I. King Jordan, Georgia Institute of Technology, USA
In this compelling hypothesis paper, Jerzy Jurka and colleagues lay out their vision for the relationship between the genome dynamics of transposable elements (TEs) and the process of speciation. They present the 'carrier subpopulation (CASP)' hypothesis, which emphasizes that species-specific differences in TE family composition are best explained by differences in species' population structure. The basic idea of the CASP hypothesis is that subdivided populations will inherit distinct sets of active TEs, or TE subfamilies, and furthermore different subsets of these TEs will be randomly fixed by genetic drift among the divided subpopulations. Meanwhile, given sufficient time and the availability of distinct niches, the divided subfamilies will diverge into new species. Together, this will lead to a greater relative diversity of young TE families for lineages that include numerous species. The CASP hypothesis is notable for the fact that it posits a passive, rather than a causal, role for TE activity and accumulation in the process of speciation. As such, the CASP hypothesis serves as a counter-point to the 'genomic drive' hypothesis for the significance of TEs with respect to speciation, which holds that amplification of TEs leads to speciation by increasing genomic variability.
The presentation of the CASP hypothesis in this paper is interesting, thoughtful and timely, and I expect that this work will be quite thought provoking to investigators working on TEs, evolution and genomics. Thus, I certainly support publication of the work in Biology Direct. Below, I provide a number of comments, questions and suggestions that the authors may wish to consider prior to finalization of their manuscript.
1. There are assumptions of the CASP model that need to be critically interrogated. One critical assumption of the model is that fixation of repetitive families takes place primarily in small populations by genetic drift. Of course, it is entirely reasonable to posit that random fixation any genetic element would occur preferentially in small populations. However, this assumption seems to imply that TE fixation dynamics are dominated, or even exclusively shaped, by population level forces. In fact, the population dynamics of repetitive elements can be considered to take place at two levels - there are indeed population level dynamics predicated upon differential reproductive success of individual organisms but there are also genome level dynamics based upon differential reproductive success of individual TE copies or subfamilies. This understanding was articulated in the early formulation of the selfish DNA theory when it was theoretically demonstrated that TEs could increase in copy number even if their replication was deleterious to the host (Hickey 1982 Genetics 101: 519). In other words, the genome level replication dynamics of TEs could overcome the population level effects of selection. This may be an extreme view, but there is certainly an interplay between population dynamics and genome level dynamics when it comes to TE replication and fixation. Any model that only treats one or the other of these two important levels may be missing a critical component.
Response: The CASP hypothesis is based on neutral theories (refs. 27-29) that include slightly deleterious mutations under relaxed selection in small populations. Under relaxed selection the mutation rate by TEs (the rate of transposition) and the fixation rate are the same, which may leave the impression that one is missing.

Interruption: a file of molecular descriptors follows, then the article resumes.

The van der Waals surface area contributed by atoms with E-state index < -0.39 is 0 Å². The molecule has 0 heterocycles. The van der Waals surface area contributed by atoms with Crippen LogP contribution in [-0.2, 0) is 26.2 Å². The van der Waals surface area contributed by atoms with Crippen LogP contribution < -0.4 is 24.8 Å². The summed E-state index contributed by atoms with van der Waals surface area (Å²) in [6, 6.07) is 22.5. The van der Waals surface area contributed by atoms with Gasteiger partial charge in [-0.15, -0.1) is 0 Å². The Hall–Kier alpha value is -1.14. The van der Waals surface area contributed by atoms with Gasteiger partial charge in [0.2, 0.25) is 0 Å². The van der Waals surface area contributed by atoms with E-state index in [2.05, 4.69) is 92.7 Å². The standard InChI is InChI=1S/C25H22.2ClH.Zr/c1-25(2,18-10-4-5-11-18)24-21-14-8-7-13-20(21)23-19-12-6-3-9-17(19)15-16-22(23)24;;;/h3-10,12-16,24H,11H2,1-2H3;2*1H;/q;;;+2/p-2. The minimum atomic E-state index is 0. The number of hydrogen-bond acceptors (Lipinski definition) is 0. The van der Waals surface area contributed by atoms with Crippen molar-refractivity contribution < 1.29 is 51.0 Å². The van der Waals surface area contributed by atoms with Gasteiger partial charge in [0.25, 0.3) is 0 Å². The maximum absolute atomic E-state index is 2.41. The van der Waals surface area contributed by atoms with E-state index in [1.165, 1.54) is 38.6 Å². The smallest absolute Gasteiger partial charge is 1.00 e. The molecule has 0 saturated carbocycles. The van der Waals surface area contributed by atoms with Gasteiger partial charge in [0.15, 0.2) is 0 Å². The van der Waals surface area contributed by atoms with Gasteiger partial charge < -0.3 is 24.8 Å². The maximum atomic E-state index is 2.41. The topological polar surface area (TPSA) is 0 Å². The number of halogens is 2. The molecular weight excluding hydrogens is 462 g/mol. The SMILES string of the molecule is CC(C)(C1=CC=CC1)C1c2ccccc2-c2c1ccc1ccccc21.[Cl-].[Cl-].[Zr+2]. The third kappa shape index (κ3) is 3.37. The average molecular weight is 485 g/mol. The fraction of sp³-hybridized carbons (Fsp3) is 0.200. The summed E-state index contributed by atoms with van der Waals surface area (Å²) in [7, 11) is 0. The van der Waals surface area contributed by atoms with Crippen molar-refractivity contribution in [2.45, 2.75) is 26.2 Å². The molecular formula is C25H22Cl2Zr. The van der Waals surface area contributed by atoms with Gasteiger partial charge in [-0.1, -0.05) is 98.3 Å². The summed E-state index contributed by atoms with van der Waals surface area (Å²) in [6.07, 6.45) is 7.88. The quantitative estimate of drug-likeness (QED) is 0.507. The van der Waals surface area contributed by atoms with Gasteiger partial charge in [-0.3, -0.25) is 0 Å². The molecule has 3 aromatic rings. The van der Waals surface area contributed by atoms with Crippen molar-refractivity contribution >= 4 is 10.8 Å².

2. Another important aspect of the model is the idea that randomly divided subpopulations will inherit different sets of active TE copies (Figure ). On its face this seems quite reasonable. However, the master copy model for TE replication holds that one or a few copies of a TE (sub)family are primarily responsible for the replication and ongoing expansion of the family. If there are only a few master copies, or if they are highly identical in terms of sequence/structure, then the likelihood of different subpopulations inheriting distinct sets of active TEs would seem to be reduced. How well does the master copy model hold for the species examined here, in particular for the primate lineage with respect to Alus and L1s, which are discussed at length? And how would this impact the CASP hypothesis?
Response: The CASP hypothesis permits subpopulations without active TEs. However, such subpopulations may be less likely to diversify fast enough to become foundations for new species (see section "Carrier subpopulations and the origin of species"). The hypothesis implies that very active TEs are most likely to contribute to productive speciation. Nevertheless, they can be very destructive and only a few of them left behind viable subpopulations that were foundations for new species. They also left behind large repetitive families in primates that were the basic evidence for the master gene hypothesis (refs. 10-15). Slowly replicating TEs are much less likely to affect speciation. They are also less destructive and probably less frequently suppressed by the silencing mechanisms. Therefore, they are more likely to be represented by multiple active copies as proposed by the "transposon model" (refs. 47-48).
3. There is one slightly troubling (or perhaps simply confusing) aspect of the CASP hypothesis articulated in the conclusion (implications) section of the article. Here, the authors mention that the 'genomic record of young TEs can be a powerful indicator of... subdivisions in the population that underlie speciation events' but then go on to state that the opposite pattern of a lack of young TE families in a genome may not be informative because it could be due to other factors. This would seem to suggest that the hypothesis lacks discriminating power with respect to the relationship between the extent of young TE families in a genome and speciation rates along a lineage. Is this really the case? Does this mean that one would not be able to systematically relate the extent, or lack, of young TE families to high or low levels of speciation?
Response: The CASP hypothesis links speciation to population subdivision, which is driven by the availability of biological niches. There are three basic categories of subpopulations: (1) those that do not carry any active TEs but still evolve into new species, due to geographical factors allowing both survival and reproductive isolation; (2) subpopulations that carry moderately active TEs that have little or no impact on potential speciation events and (3) subpopulations that are rapidly mutated by very active TEs and, if they survive, they are likely to become founding populations for new species. Given the ubiquitous nature of TEs, the first category of subpopulations is probably rare. We think that the most common is category 2 and majority of the diverse families of TEs originate in such subpopulations (see "Origin of diverse families of TEs"). The last category is the "extreme version" of the category 2.